Bee closer to nature

John checking the hives © Hidcote Manor Garden/Hidcote Manor Garden

John checking the hives

John Bainbridge
Careership gardener

Before I joined the Hidcote team I...

was lost in the mire of unhappy employment in my hometown of Liverpool. In need of a change of scene, I booked a place on a National Trust gardening working holiday. Fortunately, Hidcote was the place available on the dates I was looking for.

The experience of that week changed my life. Immediately, when I returned to Liverpool, I began volunteering at my local National Trust place, Speke Hall.

The work experience I gained with the garden team there formed the basis of my application to the Careership. I was lucky enough to be accepted to Hidcote in 2009.

What I enjoy most about being a Careership gardener...

almost every day is different. As I'm training, there are always new, interesting tasks that I'm involved with.

It's also great fun seeing the progress I've made. For example, in the space of a year my hedge cutting has gone from wonky mayhem to something more presentable.

These little successes keep me plodding along and inspire optimism for the future.

Not a lot of people know this but...

honey bees have five eyes.

What I love about Hidcote...

for me it's the perfect English country garden, and it's the garden I've been to so far that is most to my taste.

Growing up in the city, I formed this fanciful image of the English countryside. Coming to Hidcote for the first time was like a realisation of that daydream.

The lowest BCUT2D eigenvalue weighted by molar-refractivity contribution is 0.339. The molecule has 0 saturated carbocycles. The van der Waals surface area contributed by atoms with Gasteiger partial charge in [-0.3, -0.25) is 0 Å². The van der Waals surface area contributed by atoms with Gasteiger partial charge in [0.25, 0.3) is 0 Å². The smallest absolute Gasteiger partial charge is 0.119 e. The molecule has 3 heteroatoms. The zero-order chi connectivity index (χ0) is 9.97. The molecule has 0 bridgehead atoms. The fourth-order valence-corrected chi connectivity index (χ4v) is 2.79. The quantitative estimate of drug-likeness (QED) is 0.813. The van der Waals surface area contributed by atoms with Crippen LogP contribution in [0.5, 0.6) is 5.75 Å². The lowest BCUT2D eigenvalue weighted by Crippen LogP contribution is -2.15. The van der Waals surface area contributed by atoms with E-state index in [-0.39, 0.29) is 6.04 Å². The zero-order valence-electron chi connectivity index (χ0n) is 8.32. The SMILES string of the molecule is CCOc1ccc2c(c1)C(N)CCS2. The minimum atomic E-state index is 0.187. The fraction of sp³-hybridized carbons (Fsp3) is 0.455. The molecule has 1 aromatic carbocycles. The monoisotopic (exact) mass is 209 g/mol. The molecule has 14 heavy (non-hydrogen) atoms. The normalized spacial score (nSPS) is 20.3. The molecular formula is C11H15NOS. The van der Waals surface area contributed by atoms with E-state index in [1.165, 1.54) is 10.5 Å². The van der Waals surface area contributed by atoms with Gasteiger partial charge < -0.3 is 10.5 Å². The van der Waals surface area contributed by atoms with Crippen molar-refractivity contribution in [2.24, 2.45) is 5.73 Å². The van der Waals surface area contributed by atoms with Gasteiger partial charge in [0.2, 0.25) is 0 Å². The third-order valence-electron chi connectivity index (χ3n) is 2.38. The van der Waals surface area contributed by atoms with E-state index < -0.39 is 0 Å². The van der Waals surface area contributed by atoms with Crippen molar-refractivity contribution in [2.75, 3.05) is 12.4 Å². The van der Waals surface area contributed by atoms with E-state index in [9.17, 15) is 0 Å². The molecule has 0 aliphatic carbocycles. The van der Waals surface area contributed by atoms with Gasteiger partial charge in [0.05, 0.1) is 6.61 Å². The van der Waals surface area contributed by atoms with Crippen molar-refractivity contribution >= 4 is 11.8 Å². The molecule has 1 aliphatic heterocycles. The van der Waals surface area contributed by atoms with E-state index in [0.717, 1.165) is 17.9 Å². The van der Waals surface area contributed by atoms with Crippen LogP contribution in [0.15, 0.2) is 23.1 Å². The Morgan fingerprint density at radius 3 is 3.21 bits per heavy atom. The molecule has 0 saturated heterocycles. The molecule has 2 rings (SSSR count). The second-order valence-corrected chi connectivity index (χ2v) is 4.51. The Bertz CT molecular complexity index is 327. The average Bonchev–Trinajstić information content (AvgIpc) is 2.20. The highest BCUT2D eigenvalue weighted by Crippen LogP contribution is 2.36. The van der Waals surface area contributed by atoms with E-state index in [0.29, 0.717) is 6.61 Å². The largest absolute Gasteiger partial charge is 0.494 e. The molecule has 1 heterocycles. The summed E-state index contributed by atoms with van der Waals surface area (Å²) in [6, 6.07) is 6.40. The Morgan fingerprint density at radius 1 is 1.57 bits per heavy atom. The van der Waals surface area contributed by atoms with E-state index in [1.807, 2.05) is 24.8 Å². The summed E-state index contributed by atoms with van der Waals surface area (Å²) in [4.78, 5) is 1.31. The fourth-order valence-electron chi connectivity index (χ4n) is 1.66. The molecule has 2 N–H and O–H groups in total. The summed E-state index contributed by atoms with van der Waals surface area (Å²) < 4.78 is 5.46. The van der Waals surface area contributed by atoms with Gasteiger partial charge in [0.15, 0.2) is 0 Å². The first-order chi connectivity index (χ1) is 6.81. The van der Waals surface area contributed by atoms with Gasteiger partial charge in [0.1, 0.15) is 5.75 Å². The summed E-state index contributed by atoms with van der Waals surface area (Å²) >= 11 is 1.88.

Even after living here for a while it still inspires me. It's an unbelievable place and I'm chuffed it's part of my life.

A few of my favourite things...

cats, tweed and foxgloves

I first got interested in bees...

not long after I first began developing an interest in gardening. I joined the Liverpool Beekeepers Association and started attending meetings. But with nowhere suitable to set up a hive I had to hang fire.

Fortunately, it was only a matter of months after I joined Hidcote that we decided to get some new bees for the garden. We joined the BBC Bee Part of It campaign, along with some of our other places.

My top beekeeping tips...

read as many different books as you can possibly stand. Then just spend as much time as you can with your bees.

Watch what they're up to and find your own way of handling them. Admittedly, it's petrifying the first couple of times you open up a hive and they're buzzing all over your head. But this quickly passes, and then it's just a case of building your confidence.

A mentor is useful when you're just starting out. You may be able to find one of these at your local Beekeepers' Association.

My last top tip is to dust your bees with icing sugar. It helps to keep the numbers of varroa mites down.

Bees are important because...

they pollinate our flowers and also provide us with delicious honey. For me, they're also an intrinsic part of the English garden.

When you hear bees buzzing around the border it reminds you of warm, sunny days when all is well with the world. It wouldn't be the same without them.

My plans for the future...

a long and varied career with the National Trust. I'd also love to own a Rover P4 and live in a cottage with enough surrounding land to grow my own vegetables and keep a few chickens and goats. And, of course, a huge apiary.